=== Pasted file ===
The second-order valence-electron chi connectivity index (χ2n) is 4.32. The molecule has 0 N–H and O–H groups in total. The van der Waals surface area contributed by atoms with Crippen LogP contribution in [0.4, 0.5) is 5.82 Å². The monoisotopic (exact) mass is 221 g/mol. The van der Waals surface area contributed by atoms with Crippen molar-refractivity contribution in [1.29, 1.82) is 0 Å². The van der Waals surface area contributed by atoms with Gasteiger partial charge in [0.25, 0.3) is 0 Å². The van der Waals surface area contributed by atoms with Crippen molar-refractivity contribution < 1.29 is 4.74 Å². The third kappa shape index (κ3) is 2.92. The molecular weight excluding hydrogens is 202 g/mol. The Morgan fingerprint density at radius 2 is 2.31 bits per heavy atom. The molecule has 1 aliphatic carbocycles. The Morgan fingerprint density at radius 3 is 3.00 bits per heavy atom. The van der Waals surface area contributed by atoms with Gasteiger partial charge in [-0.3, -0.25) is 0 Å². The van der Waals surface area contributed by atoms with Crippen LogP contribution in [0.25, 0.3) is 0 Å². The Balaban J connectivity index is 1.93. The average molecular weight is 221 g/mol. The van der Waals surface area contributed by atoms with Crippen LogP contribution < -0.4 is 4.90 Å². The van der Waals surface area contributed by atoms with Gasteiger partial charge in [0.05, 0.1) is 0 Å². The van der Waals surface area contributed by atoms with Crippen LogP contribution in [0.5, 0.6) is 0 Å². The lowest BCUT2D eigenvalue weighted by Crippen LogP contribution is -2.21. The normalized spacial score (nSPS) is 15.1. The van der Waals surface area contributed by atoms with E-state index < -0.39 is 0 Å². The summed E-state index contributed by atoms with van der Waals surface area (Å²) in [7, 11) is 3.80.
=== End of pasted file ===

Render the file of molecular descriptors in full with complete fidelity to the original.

The second-order valence-electron chi connectivity index (χ2n) is 4.32. The molecule has 0 N–H and O–H groups in total. The van der Waals surface area contributed by atoms with Crippen LogP contribution in [0.4, 0.5) is 5.82 Å². The monoisotopic (exact) mass is 221 g/mol. The van der Waals surface area contributed by atoms with Crippen molar-refractivity contribution in [1.29, 1.82) is 0 Å². The van der Waals surface area contributed by atoms with Gasteiger partial charge in [0.25, 0.3) is 0 Å². The van der Waals surface area contributed by atoms with Crippen molar-refractivity contribution < 1.29 is 4.74 Å². The third kappa shape index (κ3) is 2.92. The molecular weight excluding hydrogens is 202 g/mol. The Morgan fingerprint density at radius 2 is 2.31 bits per heavy atom. The molecule has 1 aliphatic carbocycles. The Morgan fingerprint density at radius 3 is 3.00 bits per heavy atom. The van der Waals surface area contributed by atoms with Gasteiger partial charge in [-0.3, -0.25) is 0 Å². The van der Waals surface area contributed by atoms with Crippen LogP contribution in [0.25, 0.3) is 0 Å². The Balaban J connectivity index is 1.93. The average molecular weight is 221 g/mol. The van der Waals surface area contributed by atoms with Crippen LogP contribution < -0.4 is 4.90 Å². The van der Waals surface area contributed by atoms with Gasteiger partial charge in [0.05, 0.1) is 0 Å². The van der Waals surface area contributed by atoms with Crippen LogP contribution in [0.5, 0.6) is 0 Å². The lowest BCUT2D eigenvalue weighted by Crippen LogP contribution is -2.21. The normalized spacial score (nSPS) is 15.1. The van der Waals surface area contributed by atoms with E-state index < -0.39 is 0 Å². The summed E-state index contributed by atoms with van der Waals surface area (Å²) in [7, 11) is 3.80.